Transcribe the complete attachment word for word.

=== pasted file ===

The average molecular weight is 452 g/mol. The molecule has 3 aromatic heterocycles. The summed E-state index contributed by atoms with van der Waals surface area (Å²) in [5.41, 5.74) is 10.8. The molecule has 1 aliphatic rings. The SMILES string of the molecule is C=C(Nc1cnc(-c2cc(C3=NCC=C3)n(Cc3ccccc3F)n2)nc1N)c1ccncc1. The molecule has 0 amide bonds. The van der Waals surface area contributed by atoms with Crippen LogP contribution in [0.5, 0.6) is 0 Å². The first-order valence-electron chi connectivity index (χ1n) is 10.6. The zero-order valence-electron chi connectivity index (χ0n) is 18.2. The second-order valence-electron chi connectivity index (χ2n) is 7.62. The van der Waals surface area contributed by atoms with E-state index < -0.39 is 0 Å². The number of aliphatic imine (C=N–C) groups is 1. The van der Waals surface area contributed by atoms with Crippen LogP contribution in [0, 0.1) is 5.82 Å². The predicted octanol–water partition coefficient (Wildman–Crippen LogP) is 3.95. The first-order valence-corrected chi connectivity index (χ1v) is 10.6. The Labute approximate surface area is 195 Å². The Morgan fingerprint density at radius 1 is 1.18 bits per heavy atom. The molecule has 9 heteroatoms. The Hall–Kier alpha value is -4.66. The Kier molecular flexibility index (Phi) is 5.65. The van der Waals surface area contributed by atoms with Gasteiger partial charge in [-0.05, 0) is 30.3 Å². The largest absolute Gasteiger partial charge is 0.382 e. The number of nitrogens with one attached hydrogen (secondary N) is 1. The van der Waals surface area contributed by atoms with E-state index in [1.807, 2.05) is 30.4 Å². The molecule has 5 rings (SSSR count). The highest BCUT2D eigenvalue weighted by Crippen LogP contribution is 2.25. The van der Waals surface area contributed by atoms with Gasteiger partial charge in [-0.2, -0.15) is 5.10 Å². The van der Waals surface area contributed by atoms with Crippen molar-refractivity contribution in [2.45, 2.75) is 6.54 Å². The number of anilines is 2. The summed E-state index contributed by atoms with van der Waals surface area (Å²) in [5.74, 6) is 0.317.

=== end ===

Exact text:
The average molecular weight is 452 g/mol. The molecule has 3 aromatic heterocycles. The summed E-state index contributed by atoms with van der Waals surface area (Å²) in [5.41, 5.74) is 10.8. The molecule has 1 aliphatic rings. The SMILES string of the molecule is C=C(Nc1cnc(-c2cc(C3=NCC=C3)n(Cc3ccccc3F)n2)nc1N)c1ccncc1. The molecule has 0 amide bonds. The van der Waals surface area contributed by atoms with Crippen LogP contribution in [0.5, 0.6) is 0 Å². The first-order valence-electron chi connectivity index (χ1n) is 10.6. The zero-order valence-electron chi connectivity index (χ0n) is 18.2. The second-order valence-electron chi connectivity index (χ2n) is 7.62. The van der Waals surface area contributed by atoms with E-state index < -0.39 is 0 Å². The number of aliphatic imine (C=N–C) groups is 1. The van der Waals surface area contributed by atoms with Crippen LogP contribution in [0, 0.1) is 5.82 Å². The predicted octanol–water partition coefficient (Wildman–Crippen LogP) is 3.95. The first-order valence-corrected chi connectivity index (χ1v) is 10.6. The Labute approximate surface area is 195 Å². The Morgan fingerprint density at radius 1 is 1.18 bits per heavy atom. The molecule has 9 heteroatoms. The Hall–Kier alpha value is -4.66. The Kier molecular flexibility index (Phi) is 5.65. The van der Waals surface area contributed by atoms with Gasteiger partial charge in [-0.05, 0) is 30.3 Å². The largest absolute Gasteiger partial charge is 0.382 e. The number of nitrogens with one attached hydrogen (secondary N) is 1. The van der Waals surface area contributed by atoms with E-state index in [1.807, 2.05) is 30.4 Å². The molecule has 5 rings (SSSR count). The highest BCUT2D eigenvalue weighted by Crippen LogP contribution is 2.25. The van der Waals surface area contributed by atoms with Gasteiger partial charge in [-0.2, -0.15) is 5.10 Å². The van der Waals surface area contributed by atoms with Crippen molar-refractivity contribution in [2.45, 2.75) is 6.54 Å². The number of anilines is 2. The summed E-state index contributed by atoms with van der Waals surface area (Å²) in [5.74, 6) is 0.317.